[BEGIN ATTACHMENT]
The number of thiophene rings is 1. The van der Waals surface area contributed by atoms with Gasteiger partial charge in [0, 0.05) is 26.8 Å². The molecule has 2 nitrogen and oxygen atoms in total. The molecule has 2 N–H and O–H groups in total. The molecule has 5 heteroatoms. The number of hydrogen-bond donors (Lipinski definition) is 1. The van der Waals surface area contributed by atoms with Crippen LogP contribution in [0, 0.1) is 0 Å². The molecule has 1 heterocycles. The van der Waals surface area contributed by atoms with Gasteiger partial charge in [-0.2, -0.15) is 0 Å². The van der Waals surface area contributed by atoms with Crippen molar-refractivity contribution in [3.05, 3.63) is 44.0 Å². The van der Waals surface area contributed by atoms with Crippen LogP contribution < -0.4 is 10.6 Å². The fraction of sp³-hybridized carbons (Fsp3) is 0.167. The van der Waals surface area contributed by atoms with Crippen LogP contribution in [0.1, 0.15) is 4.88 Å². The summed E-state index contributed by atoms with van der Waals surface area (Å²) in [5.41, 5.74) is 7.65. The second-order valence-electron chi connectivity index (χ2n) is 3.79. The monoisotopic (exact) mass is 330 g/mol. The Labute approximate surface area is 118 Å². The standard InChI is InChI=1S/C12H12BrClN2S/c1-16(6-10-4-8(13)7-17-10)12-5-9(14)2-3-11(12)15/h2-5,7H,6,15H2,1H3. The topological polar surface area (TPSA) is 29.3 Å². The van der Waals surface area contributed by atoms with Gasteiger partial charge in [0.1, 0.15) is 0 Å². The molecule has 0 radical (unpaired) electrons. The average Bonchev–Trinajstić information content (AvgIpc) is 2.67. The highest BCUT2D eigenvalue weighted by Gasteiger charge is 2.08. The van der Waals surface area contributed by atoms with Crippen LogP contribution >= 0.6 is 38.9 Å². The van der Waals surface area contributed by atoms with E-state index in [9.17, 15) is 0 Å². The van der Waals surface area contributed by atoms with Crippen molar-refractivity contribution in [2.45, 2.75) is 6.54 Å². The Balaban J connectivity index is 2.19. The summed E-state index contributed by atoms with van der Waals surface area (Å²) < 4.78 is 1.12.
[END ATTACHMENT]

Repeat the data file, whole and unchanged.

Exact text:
The number of thiophene rings is 1. The van der Waals surface area contributed by atoms with Gasteiger partial charge in [0, 0.05) is 26.8 Å². The molecule has 2 nitrogen and oxygen atoms in total. The molecule has 2 N–H and O–H groups in total. The molecule has 5 heteroatoms. The number of hydrogen-bond donors (Lipinski definition) is 1. The van der Waals surface area contributed by atoms with Crippen LogP contribution in [0, 0.1) is 0 Å². The molecule has 1 heterocycles. The van der Waals surface area contributed by atoms with Gasteiger partial charge in [-0.2, -0.15) is 0 Å². The van der Waals surface area contributed by atoms with Crippen molar-refractivity contribution in [3.05, 3.63) is 44.0 Å². The van der Waals surface area contributed by atoms with Crippen LogP contribution < -0.4 is 10.6 Å². The fraction of sp³-hybridized carbons (Fsp3) is 0.167. The van der Waals surface area contributed by atoms with Crippen LogP contribution in [0.1, 0.15) is 4.88 Å². The summed E-state index contributed by atoms with van der Waals surface area (Å²) in [5.41, 5.74) is 7.65. The second-order valence-electron chi connectivity index (χ2n) is 3.79. The monoisotopic (exact) mass is 330 g/mol. The Labute approximate surface area is 118 Å². The standard InChI is InChI=1S/C12H12BrClN2S/c1-16(6-10-4-8(13)7-17-10)12-5-9(14)2-3-11(12)15/h2-5,7H,6,15H2,1H3. The topological polar surface area (TPSA) is 29.3 Å². The van der Waals surface area contributed by atoms with Gasteiger partial charge in [0.1, 0.15) is 0 Å². The molecule has 0 radical (unpaired) electrons. The average Bonchev–Trinajstić information content (AvgIpc) is 2.67. The highest BCUT2D eigenvalue weighted by Gasteiger charge is 2.08. The van der Waals surface area contributed by atoms with Crippen LogP contribution >= 0.6 is 38.9 Å². The van der Waals surface area contributed by atoms with E-state index in [9.17, 15) is 0 Å². The van der Waals surface area contributed by atoms with Crippen molar-refractivity contribution in [2.45, 2.75) is 6.54 Å². The Balaban J connectivity index is 2.19. The summed E-state index contributed by atoms with van der Waals surface area (Å²) < 4.78 is 1.12.